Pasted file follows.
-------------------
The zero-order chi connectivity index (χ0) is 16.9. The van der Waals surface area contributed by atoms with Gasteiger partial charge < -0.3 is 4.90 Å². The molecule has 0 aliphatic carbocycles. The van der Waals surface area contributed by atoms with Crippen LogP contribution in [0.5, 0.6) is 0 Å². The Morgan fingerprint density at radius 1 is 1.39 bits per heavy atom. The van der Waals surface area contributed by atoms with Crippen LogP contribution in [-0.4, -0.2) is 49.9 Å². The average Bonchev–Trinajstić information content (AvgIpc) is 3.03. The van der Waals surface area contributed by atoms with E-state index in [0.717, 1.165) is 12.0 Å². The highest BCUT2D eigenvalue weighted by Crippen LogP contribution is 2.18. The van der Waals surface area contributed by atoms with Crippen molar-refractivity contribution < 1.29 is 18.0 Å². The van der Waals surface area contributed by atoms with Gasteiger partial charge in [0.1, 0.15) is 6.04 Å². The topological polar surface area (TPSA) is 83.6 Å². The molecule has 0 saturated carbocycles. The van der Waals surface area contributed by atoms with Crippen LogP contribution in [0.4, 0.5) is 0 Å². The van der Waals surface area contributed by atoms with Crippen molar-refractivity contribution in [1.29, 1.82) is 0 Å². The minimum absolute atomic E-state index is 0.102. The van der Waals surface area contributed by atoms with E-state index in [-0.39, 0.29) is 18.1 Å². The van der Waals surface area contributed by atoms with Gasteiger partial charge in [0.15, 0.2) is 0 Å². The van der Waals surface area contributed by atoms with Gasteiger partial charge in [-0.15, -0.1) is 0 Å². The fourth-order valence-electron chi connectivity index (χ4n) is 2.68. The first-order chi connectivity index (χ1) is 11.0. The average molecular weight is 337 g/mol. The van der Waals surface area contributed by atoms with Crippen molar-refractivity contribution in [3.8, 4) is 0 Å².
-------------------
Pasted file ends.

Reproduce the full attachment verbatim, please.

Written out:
The zero-order chi connectivity index (χ0) is 16.9. The van der Waals surface area contributed by atoms with Gasteiger partial charge < -0.3 is 4.90 Å². The molecule has 0 aliphatic carbocycles. The van der Waals surface area contributed by atoms with Crippen LogP contribution in [0.5, 0.6) is 0 Å². The Morgan fingerprint density at radius 1 is 1.39 bits per heavy atom. The van der Waals surface area contributed by atoms with Crippen LogP contribution in [-0.4, -0.2) is 49.9 Å². The average Bonchev–Trinajstić information content (AvgIpc) is 3.03. The van der Waals surface area contributed by atoms with E-state index in [0.717, 1.165) is 12.0 Å². The highest BCUT2D eigenvalue weighted by Crippen LogP contribution is 2.18. The van der Waals surface area contributed by atoms with Crippen molar-refractivity contribution < 1.29 is 18.0 Å². The van der Waals surface area contributed by atoms with Gasteiger partial charge in [0.1, 0.15) is 6.04 Å². The topological polar surface area (TPSA) is 83.6 Å². The molecule has 0 saturated carbocycles. The van der Waals surface area contributed by atoms with Crippen LogP contribution in [0.4, 0.5) is 0 Å². The van der Waals surface area contributed by atoms with Crippen molar-refractivity contribution in [1.29, 1.82) is 0 Å². The minimum absolute atomic E-state index is 0.102. The van der Waals surface area contributed by atoms with E-state index in [-0.39, 0.29) is 18.1 Å². The van der Waals surface area contributed by atoms with Gasteiger partial charge in [0.15, 0.2) is 0 Å². The van der Waals surface area contributed by atoms with Gasteiger partial charge in [-0.15, -0.1) is 0 Å². The fourth-order valence-electron chi connectivity index (χ4n) is 2.68. The first-order chi connectivity index (χ1) is 11.0. The average molecular weight is 337 g/mol. The van der Waals surface area contributed by atoms with Crippen molar-refractivity contribution in [3.8, 4) is 0 Å².